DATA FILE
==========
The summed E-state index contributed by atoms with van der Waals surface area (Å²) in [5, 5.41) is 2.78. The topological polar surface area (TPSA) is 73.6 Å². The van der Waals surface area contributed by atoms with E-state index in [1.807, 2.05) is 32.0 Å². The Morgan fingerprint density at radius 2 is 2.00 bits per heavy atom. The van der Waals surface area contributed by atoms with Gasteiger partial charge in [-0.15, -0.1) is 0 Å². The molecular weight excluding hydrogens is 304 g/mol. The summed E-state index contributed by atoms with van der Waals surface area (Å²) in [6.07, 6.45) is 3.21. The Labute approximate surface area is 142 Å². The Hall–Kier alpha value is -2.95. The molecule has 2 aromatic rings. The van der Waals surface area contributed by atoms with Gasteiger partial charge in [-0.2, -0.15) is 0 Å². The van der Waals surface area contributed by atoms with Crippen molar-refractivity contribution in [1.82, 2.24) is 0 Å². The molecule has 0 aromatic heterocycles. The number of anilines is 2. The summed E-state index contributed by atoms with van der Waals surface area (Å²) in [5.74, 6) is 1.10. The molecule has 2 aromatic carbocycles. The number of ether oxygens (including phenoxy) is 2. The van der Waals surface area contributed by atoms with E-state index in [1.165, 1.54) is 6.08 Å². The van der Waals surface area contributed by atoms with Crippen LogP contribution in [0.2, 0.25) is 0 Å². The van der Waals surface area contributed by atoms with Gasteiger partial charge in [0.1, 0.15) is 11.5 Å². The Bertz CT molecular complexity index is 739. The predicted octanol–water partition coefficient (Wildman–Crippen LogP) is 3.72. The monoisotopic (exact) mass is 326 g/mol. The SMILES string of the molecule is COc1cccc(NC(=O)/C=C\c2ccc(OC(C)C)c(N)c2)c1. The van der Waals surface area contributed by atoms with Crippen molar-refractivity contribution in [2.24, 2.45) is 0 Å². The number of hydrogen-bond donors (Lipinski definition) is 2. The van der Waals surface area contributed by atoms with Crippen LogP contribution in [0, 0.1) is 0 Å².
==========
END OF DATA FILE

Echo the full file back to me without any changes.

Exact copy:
The summed E-state index contributed by atoms with van der Waals surface area (Å²) in [5, 5.41) is 2.78. The topological polar surface area (TPSA) is 73.6 Å². The van der Waals surface area contributed by atoms with E-state index in [1.807, 2.05) is 32.0 Å². The Morgan fingerprint density at radius 2 is 2.00 bits per heavy atom. The van der Waals surface area contributed by atoms with Gasteiger partial charge in [-0.15, -0.1) is 0 Å². The molecular weight excluding hydrogens is 304 g/mol. The summed E-state index contributed by atoms with van der Waals surface area (Å²) in [6.07, 6.45) is 3.21. The Labute approximate surface area is 142 Å². The Hall–Kier alpha value is -2.95. The molecule has 2 aromatic rings. The van der Waals surface area contributed by atoms with Gasteiger partial charge in [-0.2, -0.15) is 0 Å². The van der Waals surface area contributed by atoms with Crippen molar-refractivity contribution in [1.82, 2.24) is 0 Å². The molecule has 0 aromatic heterocycles. The number of anilines is 2. The summed E-state index contributed by atoms with van der Waals surface area (Å²) in [5.74, 6) is 1.10. The molecule has 2 aromatic carbocycles. The number of ether oxygens (including phenoxy) is 2. The van der Waals surface area contributed by atoms with E-state index in [1.165, 1.54) is 6.08 Å². The van der Waals surface area contributed by atoms with Crippen LogP contribution in [0.2, 0.25) is 0 Å². The van der Waals surface area contributed by atoms with Gasteiger partial charge in [0.1, 0.15) is 11.5 Å². The Bertz CT molecular complexity index is 739. The predicted octanol–water partition coefficient (Wildman–Crippen LogP) is 3.72. The monoisotopic (exact) mass is 326 g/mol. The SMILES string of the molecule is COc1cccc(NC(=O)/C=C\c2ccc(OC(C)C)c(N)c2)c1. The van der Waals surface area contributed by atoms with Crippen molar-refractivity contribution in [2.24, 2.45) is 0 Å². The number of hydrogen-bond donors (Lipinski definition) is 2. The van der Waals surface area contributed by atoms with Crippen LogP contribution in [0, 0.1) is 0 Å².